Review: Windows Phone 8
It's finally here, the mobile operating system from Microsoft for which we've been waiting. Though Windows Phone 8 is surely familiar to anyone who's used Windows Phone 7 or 7.5, there are enough new features that even the most devoted Windows Phone user will find plenty of new gems to like.
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Windows Phone 8 represents a major revision of Microsoft's mobile operating system. Though it looks and feels similar to Windows Phone 7 and Windows Phone 7.5, the underlying code is entirely different and shares the bulk of its code base with the also-new desktop Windows 8 and tablet Windows RT platforms. It represents years of work on Microsoft's part aligning the three so that it has a cohesive platform strategy moving forward.
According to Microsoft, it chose this path to make it easier for developers to create applications for all three platforms. Microsoft representative Greg Sullivan explained that about 90% of the APIs for the Windows 8 kernel are applicable to all three variations. This means that if developers want to make a Win8 app, and then port it to RT or Windows Phone 8, they only need to change about 10% of the code. This might seem overly geeky, but it will play a huge role down the road for Windows 8, Windows RT, and most importantly, Windows Phone 8 apps.
The basic user interface of Windows Phone remains mostly unchanged, though the tweaks Microsoft made to the Start screen are very welcome. You still have a crossword puzzle of Live Tiles on the main home screen and then an alphabetized list of apps, tools, and so forth on the app menu.
The Live Tiles on the Start screen now fill the entire display edge-to-edge. On WP 7.x, Microsoft left a blank strip between the Tiles and the right edge of the display. That is gone, which means the standard Live Tiles are slightly bigger and content on them is easier to see.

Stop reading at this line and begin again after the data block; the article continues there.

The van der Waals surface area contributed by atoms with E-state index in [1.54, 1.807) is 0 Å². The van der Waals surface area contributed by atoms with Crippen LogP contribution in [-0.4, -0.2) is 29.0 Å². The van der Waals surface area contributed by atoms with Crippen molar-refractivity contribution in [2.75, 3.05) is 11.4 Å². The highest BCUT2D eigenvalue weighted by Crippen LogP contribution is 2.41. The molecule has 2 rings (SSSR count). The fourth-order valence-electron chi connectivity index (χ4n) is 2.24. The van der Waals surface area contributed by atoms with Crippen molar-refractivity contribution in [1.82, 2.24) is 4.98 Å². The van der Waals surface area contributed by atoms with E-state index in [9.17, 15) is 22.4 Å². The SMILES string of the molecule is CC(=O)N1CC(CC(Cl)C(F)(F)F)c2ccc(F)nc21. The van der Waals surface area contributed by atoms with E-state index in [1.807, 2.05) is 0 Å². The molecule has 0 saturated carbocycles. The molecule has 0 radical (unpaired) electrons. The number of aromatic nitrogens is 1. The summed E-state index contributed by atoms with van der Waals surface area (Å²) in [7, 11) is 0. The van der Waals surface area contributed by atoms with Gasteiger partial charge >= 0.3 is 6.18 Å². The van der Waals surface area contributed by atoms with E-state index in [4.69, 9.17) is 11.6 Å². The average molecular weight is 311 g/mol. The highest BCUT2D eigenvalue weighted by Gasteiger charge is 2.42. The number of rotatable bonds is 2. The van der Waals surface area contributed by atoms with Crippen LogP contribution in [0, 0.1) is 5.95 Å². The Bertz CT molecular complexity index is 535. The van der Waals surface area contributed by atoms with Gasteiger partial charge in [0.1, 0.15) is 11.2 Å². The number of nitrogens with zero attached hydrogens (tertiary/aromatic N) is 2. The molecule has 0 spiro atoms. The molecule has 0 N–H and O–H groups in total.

This change also makes room for more, smaller Tiles. There are now three Live Tile sizes; small, medium, and large. It takes four of the smallest Tiles to equal one medium Tile, and (as before) two medium Tiles to equal one large Tile.
The best part of the new Live Tile arrangement is that they can all be resized. It takes just a few taps to change any Tile from small to medium to large and back again. There's a catch, though. The smallest tiles aren't really Live, or at least not to the extent of the medium and large Tiles. For example, if you minimize the messaging Tile to the smallest size, the only Live content you'll see is an unread message count. When this same Tile is set to medium or large, you'll see message previews, and so on.
The full app menu is basically identical to previous versions of Windows Phone. The three buttons below the display (Back, Home, Search) are the same, and have the same action that they've always had.
We tested Windows Phone 8 on a pre-production HTC 8X, and can report smooth operation of the user interface. It's a fast and fluid operating system.
Review: Microsoft Windows 10 Mobile
Window 10 for smartphones builds on the foundation created by Microsoft for its desktops, laptops, and tablets. Windows 10 is a unifying platform that boasts universal apps and common, key functions that make for a seamless experience across form factors.
Microsoft Lets Android Owners Compare Apps
Microsoft has released a new tool aimed at helping people switch from an Android smartphone to a Windows smartphone. AppComparison, an app for Android handsets, scans the device for apps and then finds the corresponding Windows apps.
Windows 10 On Phones Can Be Extended to PCs
Microsoft today demonstrated how Windows 10 on phones will be able to serve as full PCs thanks to the Continuum user interface idea. Continuum helps keep the UI approximately the same as users move from PC to tablet to phone.
Windows 10 for PCs Lands July 29; No Word On Mobile
Microsoft today announced that Windows 10 will be available as a free download to PCs and tablets on July 29. Most hardware running Windows 7, 8, and 8.1 should be able to upgrade to the new operating system.
bob a said:
microsoft has made it impossible for me to continue to use windows
Why? Just use it as you would Windows 7.
Geezus, people--just read up on something before you comment.
How much Personalization?
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I was VERY skeptical, and anticipated taking it back, but I was pleasantly surprised. It does not lag, freeze up, or display any sort of weird stuff that all of my previous Androids displayed. Plus, it synchronizes with everything...I was heavily invested in the Google ecosystem, and it easily synced all my contacts and calendar.
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